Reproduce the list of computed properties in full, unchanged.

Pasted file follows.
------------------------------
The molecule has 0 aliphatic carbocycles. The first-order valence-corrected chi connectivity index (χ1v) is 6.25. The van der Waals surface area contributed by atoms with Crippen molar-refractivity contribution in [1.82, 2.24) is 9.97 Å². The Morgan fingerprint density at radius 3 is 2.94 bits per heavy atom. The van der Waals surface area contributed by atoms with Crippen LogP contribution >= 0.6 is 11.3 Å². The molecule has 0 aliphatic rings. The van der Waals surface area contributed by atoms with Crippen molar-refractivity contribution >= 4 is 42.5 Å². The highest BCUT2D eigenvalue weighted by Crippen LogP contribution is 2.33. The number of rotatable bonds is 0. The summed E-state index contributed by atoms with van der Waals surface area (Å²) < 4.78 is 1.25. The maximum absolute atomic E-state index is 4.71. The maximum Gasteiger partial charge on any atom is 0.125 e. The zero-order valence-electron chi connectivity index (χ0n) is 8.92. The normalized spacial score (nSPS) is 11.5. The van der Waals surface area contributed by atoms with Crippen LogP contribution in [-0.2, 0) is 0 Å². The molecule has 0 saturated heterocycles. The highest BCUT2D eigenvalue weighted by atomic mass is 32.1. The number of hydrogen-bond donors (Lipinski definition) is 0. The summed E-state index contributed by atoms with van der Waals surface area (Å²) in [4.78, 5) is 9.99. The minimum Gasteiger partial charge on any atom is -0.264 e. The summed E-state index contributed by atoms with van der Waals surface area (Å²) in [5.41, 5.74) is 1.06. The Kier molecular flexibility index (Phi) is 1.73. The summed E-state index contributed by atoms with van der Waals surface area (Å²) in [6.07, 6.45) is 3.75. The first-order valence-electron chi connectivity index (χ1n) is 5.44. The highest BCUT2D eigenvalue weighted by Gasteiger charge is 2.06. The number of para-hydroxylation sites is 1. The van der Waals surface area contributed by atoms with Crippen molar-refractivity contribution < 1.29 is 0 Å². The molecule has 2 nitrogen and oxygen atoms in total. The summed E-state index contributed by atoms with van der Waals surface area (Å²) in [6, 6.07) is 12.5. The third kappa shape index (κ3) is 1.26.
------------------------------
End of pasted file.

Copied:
The molecule has 0 aliphatic carbocycles. The first-order valence-corrected chi connectivity index (χ1v) is 6.25. The van der Waals surface area contributed by atoms with Crippen molar-refractivity contribution in [1.82, 2.24) is 9.97 Å². The Morgan fingerprint density at radius 3 is 2.94 bits per heavy atom. The van der Waals surface area contributed by atoms with Crippen LogP contribution >= 0.6 is 11.3 Å². The molecule has 0 aliphatic rings. The van der Waals surface area contributed by atoms with Crippen molar-refractivity contribution >= 4 is 42.5 Å². The highest BCUT2D eigenvalue weighted by Crippen LogP contribution is 2.33. The number of rotatable bonds is 0. The summed E-state index contributed by atoms with van der Waals surface area (Å²) < 4.78 is 1.25. The maximum absolute atomic E-state index is 4.71. The maximum Gasteiger partial charge on any atom is 0.125 e. The zero-order valence-electron chi connectivity index (χ0n) is 8.92. The normalized spacial score (nSPS) is 11.5. The van der Waals surface area contributed by atoms with Crippen LogP contribution in [-0.2, 0) is 0 Å². The molecule has 0 saturated heterocycles. The highest BCUT2D eigenvalue weighted by atomic mass is 32.1. The number of hydrogen-bond donors (Lipinski definition) is 0. The summed E-state index contributed by atoms with van der Waals surface area (Å²) in [4.78, 5) is 9.99. The minimum Gasteiger partial charge on any atom is -0.264 e. The summed E-state index contributed by atoms with van der Waals surface area (Å²) in [5.41, 5.74) is 1.06. The Kier molecular flexibility index (Phi) is 1.73. The summed E-state index contributed by atoms with van der Waals surface area (Å²) in [6.07, 6.45) is 3.75. The first-order valence-electron chi connectivity index (χ1n) is 5.44. The highest BCUT2D eigenvalue weighted by Gasteiger charge is 2.06. The number of para-hydroxylation sites is 1. The van der Waals surface area contributed by atoms with Crippen molar-refractivity contribution < 1.29 is 0 Å². The molecule has 2 nitrogen and oxygen atoms in total. The summed E-state index contributed by atoms with van der Waals surface area (Å²) in [6, 6.07) is 12.5. The third kappa shape index (κ3) is 1.26.